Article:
How to Prevent Teenagers from Sneaking Out at Night
There comes a moment in a teenager’s life when they’re all about rebelling against their parents, their teachers, and everyone who is perceived as a figure of authority, be it in grand schemes of trying to show them who really is their own boss, or through small, almost insignificant acts of rebellion that go unnoticed most of the time. Once puberty hits and their body starts going through all the specific changes that bring a sudden influx of hormones through their body. It’s normal for them to go through various mood swings now and then, to feel misunderstood because of all the emotions they feel and have to manage accompanied with all the peer pressure thrown on them from their group of friends, their teachers and more often than not, from their families as well. All that, coupled with the responsibility and duties handed to them by their school, with homework and exams placing stress on them, it’s easy to figure out why they might overreact or act out sometimes, whenever they feel like the whole world is against them.
However, acting out shouldn’t be disregarded as typical teen behavior if it goes beyond common sense, as it gets them used to bad behavior as a routine. Sneaking out at night is one of those rebellious acts which shouldn’t be treated lightly, though sneaking out particularly is not so much all about a teen’s nature to go against their parents, it’s a matter of education whether the teen will follow the set of rules installed in the household or not. There is a huge leap from not doing their homework once or twice and coming home with a bad grade, or not respecting their bedtime by staying on their phone a little longer – to actually leaving the house during the night, without a parent’s permission or without even letting them know first, and sneaking off to only where they know they will be going.
As such, the act of sneaking out at night should raise plenty of alarm signs for the parents, and it means that maybe you need to take a step back and reevaluate what you’ve been doing or not doing until now, that might be a factor in what determined the child to leave home on their own past curfew.
Personally, I can’t imagine how a child could manage to go all the way through the plan of sneaking out and still expect to be met with no consequences upon their return, or once their parents eventually find out about their secret leaves. It shows a clear lack of respect for the figure of authority in their life, be that a parent or a tutor of any kind, which should be the first thing a parent should seek to work on regarding correcting their child’s behavior. After all, it would be useless to try to block them from sneaking off again if there are no attempts at fixing the root of the issue first, so it doesn’t happen again.
So how do you get to prevent your teen from sneaking out at night?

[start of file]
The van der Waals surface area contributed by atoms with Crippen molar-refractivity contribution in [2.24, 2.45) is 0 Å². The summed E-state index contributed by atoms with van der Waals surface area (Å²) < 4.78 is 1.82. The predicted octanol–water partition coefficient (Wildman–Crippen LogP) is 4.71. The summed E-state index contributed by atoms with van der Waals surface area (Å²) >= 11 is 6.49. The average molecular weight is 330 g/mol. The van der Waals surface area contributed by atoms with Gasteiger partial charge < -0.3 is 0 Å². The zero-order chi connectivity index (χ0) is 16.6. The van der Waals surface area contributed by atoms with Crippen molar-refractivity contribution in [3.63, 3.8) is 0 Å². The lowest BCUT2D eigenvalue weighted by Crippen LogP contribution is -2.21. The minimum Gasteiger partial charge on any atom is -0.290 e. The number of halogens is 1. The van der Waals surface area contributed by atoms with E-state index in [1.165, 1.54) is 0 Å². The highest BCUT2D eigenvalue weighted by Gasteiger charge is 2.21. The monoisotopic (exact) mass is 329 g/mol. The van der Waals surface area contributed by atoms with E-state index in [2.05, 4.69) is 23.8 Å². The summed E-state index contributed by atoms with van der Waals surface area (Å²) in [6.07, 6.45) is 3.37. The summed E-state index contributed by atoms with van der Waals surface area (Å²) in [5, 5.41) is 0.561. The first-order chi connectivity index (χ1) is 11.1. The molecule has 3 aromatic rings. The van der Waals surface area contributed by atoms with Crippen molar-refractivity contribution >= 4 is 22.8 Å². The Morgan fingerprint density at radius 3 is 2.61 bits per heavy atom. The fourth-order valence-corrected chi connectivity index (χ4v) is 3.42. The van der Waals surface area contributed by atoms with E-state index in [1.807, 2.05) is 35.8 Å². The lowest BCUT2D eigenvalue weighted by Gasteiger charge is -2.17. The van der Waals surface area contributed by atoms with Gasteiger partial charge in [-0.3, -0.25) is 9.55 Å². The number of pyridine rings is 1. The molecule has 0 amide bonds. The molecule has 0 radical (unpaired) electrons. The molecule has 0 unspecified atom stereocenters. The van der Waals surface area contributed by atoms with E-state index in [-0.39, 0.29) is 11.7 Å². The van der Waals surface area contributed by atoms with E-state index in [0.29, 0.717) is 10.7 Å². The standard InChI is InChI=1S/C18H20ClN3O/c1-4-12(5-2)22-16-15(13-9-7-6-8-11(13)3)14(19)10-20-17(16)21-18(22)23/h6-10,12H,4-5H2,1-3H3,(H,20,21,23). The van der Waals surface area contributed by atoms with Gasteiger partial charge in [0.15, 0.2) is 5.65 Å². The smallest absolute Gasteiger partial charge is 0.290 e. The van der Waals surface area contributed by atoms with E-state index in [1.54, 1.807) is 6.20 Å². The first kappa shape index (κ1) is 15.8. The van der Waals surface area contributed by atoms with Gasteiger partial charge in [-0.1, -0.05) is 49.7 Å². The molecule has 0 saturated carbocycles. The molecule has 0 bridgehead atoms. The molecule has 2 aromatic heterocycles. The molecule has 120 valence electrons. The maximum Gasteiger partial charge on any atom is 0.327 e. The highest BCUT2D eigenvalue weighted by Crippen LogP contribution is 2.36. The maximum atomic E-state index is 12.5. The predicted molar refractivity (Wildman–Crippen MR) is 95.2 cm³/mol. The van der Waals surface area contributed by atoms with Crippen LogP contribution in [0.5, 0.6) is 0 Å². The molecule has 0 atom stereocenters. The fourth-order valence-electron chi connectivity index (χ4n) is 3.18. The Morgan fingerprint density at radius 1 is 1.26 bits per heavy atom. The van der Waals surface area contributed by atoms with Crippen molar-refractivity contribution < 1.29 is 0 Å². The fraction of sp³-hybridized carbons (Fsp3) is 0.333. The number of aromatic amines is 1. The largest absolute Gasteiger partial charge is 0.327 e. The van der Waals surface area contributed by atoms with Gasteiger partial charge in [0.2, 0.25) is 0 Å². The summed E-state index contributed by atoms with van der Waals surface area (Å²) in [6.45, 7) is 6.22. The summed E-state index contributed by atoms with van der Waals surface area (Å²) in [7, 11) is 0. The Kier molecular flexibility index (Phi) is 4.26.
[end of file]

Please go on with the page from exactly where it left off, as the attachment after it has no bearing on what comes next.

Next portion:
The solutions are all related to how you go about their education. The first step you can take once you have caught them sneaking back in, or trying to leave the house, is to keep them where you found them standing, and to try to avoid making a scene or overreacting. They know they did something worthy of getting them in trouble and they are already expecting punishment, yelling or scolding, depending on the case. What you need to do is figure out a form of appropriate response to it all, and come up with a suitable punishment for the teen, in order to first and former let them know that this kind of behavior is not excusable at all, and needs to be abandoned altogether.
Depending on what your teen likes to do in their free time, you can orientate your punishments towards banning or taking away things that they have an interest in, in order to motivate them to think twice about sneaking off the next time. If they like playing on the computer a lot, if they have any sport-related hobbies, banning their use of certain devices or gadgets can make them reconsider stepping out of the house at night after a rule has been installed against it if they want to be allowed to keep playing.
As far as physically stopping them from being able to sneak out again, you should not go out of your way to make their room escape-proof or anything like that. Make it known that unless they make the choice to not sneak off again, their punishments and bans will only increase and let them make the choice of dropping this bad habit themselves.
The most efficient way to get them to alter their behavior, however, is to bring the dangers of sneaking out to their attention and discuss it all with them. Talk about the risks of going out at night without you as parents being aware of their whereabouts and how it would render you unable to help if they got in trouble or got hurt, even just by accident. Depending on where you live as well, you should bring to their attention if the neighborhood is safe or not and maybe try to find out if the ones your teen is meeting up with friends of theirs from school, or if the circle of people welcomes other, potentially dangerous strangers or “friends of a friend”.
Whatever the case may be within your teen’s clique, or whoever the friend who encourages sneaking out turns out to be, they’re a bad influence and the power they have over your teen needs to be addressed as well. Peer pressure is the main reason for teen drama and it’s best to teach your child how to avoid and deal with it should they ever need to do that.
Make sure your teen acknowledges all the risks you present to them, and that they take note of their punishments and try to improve your communication with them in order to rebuild trust and comfort in each other, so they may come to you with their issues or hangout plans instead of trying to go behind your back about them.